Incoming mail will be filtered to reduce the volume of spam, either by killing obvious bad senders at session time when they are detected, or by providing classification so Spam is in a dedicated folder to avoid cluttering the Inbox. I could stop here, since that would already be a fairly nice setup, but I’ll also throw in a bit of configuration to teach Dovecot how to train spam detection through moving mail from the Inbox to Spam and the other way around. That part is slighly more complex because it relies on Sieve which is not the best piece of engineering, feel free to discard if you don’t care, I did without it for over ten years. It’s a nice-to-have, not a must-have.


The very first requirement is to figure out where you are going to run your mail server.

With widepsread permanent connections through DSL or FTTH, a home connection may be tempting but it is not a good idea as the IP address spaces of ISP are often blacklisted or suffer from a bad reputation to start with. In addition, many ISP prevent outgoing SMTP traffic to avoid compromised desktops from becoming spamming bots. I find the best option to be renting a dedicated server or a VPS from a hosting company after making sure that SMTP traffic is allowed there.

I have rented my dedicated servers at for the last twelve years and am very happy with them. You’ll even find on this blog instructions to run OpenBSD on their servers as they don’t support it natively. They do not filter SMTP, which is good because you can run an SMTP service right away, however the IP addresses may have been previously used by bad senders and you will want to test them. If the IP that is automatically allocated to you isn’t good, you can still order an additional one and pick it in a different range after checking that it isn’t in a blacklist, or that it doesn’t have a bad reputation already.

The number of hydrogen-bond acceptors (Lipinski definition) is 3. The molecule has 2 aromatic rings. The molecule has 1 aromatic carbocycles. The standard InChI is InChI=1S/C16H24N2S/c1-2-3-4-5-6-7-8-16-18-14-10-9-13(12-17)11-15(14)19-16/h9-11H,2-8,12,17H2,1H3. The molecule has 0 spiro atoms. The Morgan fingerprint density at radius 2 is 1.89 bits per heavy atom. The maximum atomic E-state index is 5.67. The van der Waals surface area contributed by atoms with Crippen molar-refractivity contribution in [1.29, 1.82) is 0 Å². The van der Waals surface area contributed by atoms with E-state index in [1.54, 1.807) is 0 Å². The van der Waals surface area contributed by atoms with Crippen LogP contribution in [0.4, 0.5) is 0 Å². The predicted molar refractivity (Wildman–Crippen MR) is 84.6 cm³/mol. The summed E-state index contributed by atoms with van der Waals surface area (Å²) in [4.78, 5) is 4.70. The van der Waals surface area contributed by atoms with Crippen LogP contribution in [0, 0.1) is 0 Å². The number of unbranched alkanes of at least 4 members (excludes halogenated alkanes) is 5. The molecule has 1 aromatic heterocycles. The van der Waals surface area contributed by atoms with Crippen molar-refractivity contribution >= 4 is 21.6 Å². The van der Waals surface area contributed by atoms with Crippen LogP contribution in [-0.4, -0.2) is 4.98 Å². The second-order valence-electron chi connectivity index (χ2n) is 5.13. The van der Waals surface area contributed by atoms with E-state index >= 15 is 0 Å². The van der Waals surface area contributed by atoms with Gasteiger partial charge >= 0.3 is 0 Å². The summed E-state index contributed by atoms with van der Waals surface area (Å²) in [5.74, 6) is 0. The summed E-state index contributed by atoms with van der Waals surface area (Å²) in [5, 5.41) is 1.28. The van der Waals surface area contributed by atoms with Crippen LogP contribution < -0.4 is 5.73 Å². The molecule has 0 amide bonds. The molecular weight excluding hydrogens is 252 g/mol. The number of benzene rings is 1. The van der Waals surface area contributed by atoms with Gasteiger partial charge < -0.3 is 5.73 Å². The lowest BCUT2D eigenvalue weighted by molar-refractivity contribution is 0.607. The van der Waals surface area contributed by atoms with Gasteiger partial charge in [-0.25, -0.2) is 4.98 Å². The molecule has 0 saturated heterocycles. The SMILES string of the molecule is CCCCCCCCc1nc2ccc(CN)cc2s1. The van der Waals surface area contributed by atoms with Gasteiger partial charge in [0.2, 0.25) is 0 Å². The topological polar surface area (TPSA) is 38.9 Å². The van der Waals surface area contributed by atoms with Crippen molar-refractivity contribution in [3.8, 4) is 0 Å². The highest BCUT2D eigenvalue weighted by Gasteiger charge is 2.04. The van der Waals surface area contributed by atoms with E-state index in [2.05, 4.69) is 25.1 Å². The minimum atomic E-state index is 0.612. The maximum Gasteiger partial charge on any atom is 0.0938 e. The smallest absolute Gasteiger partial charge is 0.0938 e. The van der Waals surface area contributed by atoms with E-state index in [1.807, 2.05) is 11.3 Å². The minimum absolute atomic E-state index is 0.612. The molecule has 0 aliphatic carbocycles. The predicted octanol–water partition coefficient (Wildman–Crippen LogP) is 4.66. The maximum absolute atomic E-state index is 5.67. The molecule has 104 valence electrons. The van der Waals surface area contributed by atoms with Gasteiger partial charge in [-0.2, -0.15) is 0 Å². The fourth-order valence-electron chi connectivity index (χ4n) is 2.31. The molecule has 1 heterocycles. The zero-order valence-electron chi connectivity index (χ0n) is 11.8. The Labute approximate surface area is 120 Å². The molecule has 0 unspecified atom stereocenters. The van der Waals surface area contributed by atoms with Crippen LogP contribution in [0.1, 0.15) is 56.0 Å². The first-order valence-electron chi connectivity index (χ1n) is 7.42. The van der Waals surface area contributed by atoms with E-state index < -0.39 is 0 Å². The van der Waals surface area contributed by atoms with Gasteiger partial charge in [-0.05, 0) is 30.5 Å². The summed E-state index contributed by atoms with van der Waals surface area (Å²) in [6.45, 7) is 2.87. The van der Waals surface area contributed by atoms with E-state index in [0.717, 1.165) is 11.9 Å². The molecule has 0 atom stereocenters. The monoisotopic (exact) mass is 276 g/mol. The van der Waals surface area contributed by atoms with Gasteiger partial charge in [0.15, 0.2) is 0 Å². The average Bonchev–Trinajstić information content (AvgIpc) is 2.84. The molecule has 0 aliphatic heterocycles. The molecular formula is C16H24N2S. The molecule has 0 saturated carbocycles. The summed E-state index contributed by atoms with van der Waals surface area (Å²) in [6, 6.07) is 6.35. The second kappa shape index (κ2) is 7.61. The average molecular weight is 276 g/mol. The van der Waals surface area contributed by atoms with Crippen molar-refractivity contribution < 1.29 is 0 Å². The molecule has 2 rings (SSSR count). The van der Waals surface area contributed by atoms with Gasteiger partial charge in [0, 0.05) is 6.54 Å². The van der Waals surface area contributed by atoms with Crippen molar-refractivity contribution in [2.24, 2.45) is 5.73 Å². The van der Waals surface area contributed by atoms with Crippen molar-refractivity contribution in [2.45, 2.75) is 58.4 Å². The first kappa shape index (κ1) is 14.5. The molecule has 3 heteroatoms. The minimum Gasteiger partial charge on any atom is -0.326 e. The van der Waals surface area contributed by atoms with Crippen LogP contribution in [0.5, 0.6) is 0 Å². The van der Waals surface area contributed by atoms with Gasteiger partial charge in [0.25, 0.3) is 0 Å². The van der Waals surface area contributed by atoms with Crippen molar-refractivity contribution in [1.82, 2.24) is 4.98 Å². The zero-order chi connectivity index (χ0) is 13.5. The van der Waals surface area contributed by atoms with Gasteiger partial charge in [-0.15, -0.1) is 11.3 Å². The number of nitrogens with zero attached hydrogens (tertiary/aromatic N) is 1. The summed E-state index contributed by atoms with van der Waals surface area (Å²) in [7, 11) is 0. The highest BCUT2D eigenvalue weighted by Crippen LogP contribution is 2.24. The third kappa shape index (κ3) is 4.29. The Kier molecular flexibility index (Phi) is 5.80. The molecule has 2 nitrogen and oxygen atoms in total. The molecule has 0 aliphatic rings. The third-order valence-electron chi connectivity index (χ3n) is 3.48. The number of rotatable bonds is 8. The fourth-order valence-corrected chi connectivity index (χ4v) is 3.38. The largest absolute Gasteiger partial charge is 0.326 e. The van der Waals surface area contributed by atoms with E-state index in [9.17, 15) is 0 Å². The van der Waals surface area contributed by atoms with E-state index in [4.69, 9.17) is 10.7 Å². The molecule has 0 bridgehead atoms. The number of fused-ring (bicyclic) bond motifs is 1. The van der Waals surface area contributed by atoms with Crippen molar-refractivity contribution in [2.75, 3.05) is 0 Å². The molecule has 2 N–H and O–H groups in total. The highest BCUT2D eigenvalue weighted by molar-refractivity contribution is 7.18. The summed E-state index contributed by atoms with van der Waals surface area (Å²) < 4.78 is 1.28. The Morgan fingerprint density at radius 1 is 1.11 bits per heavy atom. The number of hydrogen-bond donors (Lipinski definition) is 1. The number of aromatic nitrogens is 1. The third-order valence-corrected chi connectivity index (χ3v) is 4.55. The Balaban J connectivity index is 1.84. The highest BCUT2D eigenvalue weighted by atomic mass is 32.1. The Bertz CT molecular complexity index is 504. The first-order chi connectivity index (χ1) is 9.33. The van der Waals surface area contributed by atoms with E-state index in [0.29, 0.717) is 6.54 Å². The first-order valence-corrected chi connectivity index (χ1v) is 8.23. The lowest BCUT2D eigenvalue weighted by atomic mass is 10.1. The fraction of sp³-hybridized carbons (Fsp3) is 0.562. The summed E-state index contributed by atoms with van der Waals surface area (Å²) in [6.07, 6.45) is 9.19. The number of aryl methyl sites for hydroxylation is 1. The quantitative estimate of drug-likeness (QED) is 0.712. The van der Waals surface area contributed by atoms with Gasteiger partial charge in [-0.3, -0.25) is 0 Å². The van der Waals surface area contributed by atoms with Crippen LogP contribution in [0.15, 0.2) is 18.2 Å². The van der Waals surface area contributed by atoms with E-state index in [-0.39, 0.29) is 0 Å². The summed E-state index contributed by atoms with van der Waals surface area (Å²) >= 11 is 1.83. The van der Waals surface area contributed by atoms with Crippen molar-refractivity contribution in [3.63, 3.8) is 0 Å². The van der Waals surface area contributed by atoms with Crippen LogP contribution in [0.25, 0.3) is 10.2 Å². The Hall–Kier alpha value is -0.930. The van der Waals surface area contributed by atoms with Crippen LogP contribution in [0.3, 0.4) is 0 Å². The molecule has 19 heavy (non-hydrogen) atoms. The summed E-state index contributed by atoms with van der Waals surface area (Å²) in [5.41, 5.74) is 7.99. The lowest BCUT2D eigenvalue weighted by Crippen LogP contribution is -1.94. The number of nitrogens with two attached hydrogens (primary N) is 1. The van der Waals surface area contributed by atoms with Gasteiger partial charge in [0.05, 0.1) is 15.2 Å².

Alternatively, for the purpose of creating my own commercial mail services, I started building an infrastructure on (that’s a referal link). I haven’t been there for long so I might still change my mind, but so far I’m very happy with it. They filter SMTP by default so you have to open a ticket to explain what you intend to do with mail. When I explained that I didn’t intend to become an ESP but rather provide hosting services, they were helpful and unfiltered the same day.

It does not matter much where you decide to run your mail server, but what you need to check is that:

  • the host doesn’t have a history of hosting spammers and allows you to do SMTP
  • you have an IP address that is dedicated to your mail
  • you have control of the reverse DNS for that IP address
  • your IP address isn’t already in blacklists

As long as these requirements are met, you should be fine.